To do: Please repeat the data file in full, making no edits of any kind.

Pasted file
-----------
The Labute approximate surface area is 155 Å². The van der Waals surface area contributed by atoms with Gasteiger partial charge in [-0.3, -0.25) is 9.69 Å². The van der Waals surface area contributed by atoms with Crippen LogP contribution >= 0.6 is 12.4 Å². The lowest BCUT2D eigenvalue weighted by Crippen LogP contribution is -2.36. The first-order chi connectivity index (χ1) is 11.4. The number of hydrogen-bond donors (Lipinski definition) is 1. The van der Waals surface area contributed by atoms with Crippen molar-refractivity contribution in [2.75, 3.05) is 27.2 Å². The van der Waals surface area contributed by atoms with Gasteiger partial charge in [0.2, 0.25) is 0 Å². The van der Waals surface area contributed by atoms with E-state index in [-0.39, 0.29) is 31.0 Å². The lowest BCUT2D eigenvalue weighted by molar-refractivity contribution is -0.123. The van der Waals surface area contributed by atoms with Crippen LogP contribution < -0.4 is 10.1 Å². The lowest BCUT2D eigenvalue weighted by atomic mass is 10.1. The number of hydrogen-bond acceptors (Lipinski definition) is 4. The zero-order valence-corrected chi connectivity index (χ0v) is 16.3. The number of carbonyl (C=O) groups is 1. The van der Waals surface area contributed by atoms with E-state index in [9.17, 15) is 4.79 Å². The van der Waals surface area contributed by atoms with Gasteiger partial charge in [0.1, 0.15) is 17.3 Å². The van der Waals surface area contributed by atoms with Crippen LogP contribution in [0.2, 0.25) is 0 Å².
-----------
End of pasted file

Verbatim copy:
The Labute approximate surface area is 155 Å². The van der Waals surface area contributed by atoms with Gasteiger partial charge in [-0.3, -0.25) is 9.69 Å². The van der Waals surface area contributed by atoms with Crippen LogP contribution >= 0.6 is 12.4 Å². The lowest BCUT2D eigenvalue weighted by Crippen LogP contribution is -2.36. The first-order chi connectivity index (χ1) is 11.4. The number of hydrogen-bond donors (Lipinski definition) is 1. The van der Waals surface area contributed by atoms with Crippen molar-refractivity contribution in [2.75, 3.05) is 27.2 Å². The van der Waals surface area contributed by atoms with Gasteiger partial charge in [0.2, 0.25) is 0 Å². The van der Waals surface area contributed by atoms with E-state index in [-0.39, 0.29) is 31.0 Å². The lowest BCUT2D eigenvalue weighted by molar-refractivity contribution is -0.123. The van der Waals surface area contributed by atoms with Crippen LogP contribution < -0.4 is 10.1 Å². The lowest BCUT2D eigenvalue weighted by atomic mass is 10.1. The number of hydrogen-bond acceptors (Lipinski definition) is 4. The zero-order valence-corrected chi connectivity index (χ0v) is 16.3. The number of carbonyl (C=O) groups is 1. The van der Waals surface area contributed by atoms with E-state index in [9.17, 15) is 4.79 Å². The van der Waals surface area contributed by atoms with Gasteiger partial charge in [0.1, 0.15) is 17.3 Å². The van der Waals surface area contributed by atoms with Crippen LogP contribution in [0.2, 0.25) is 0 Å².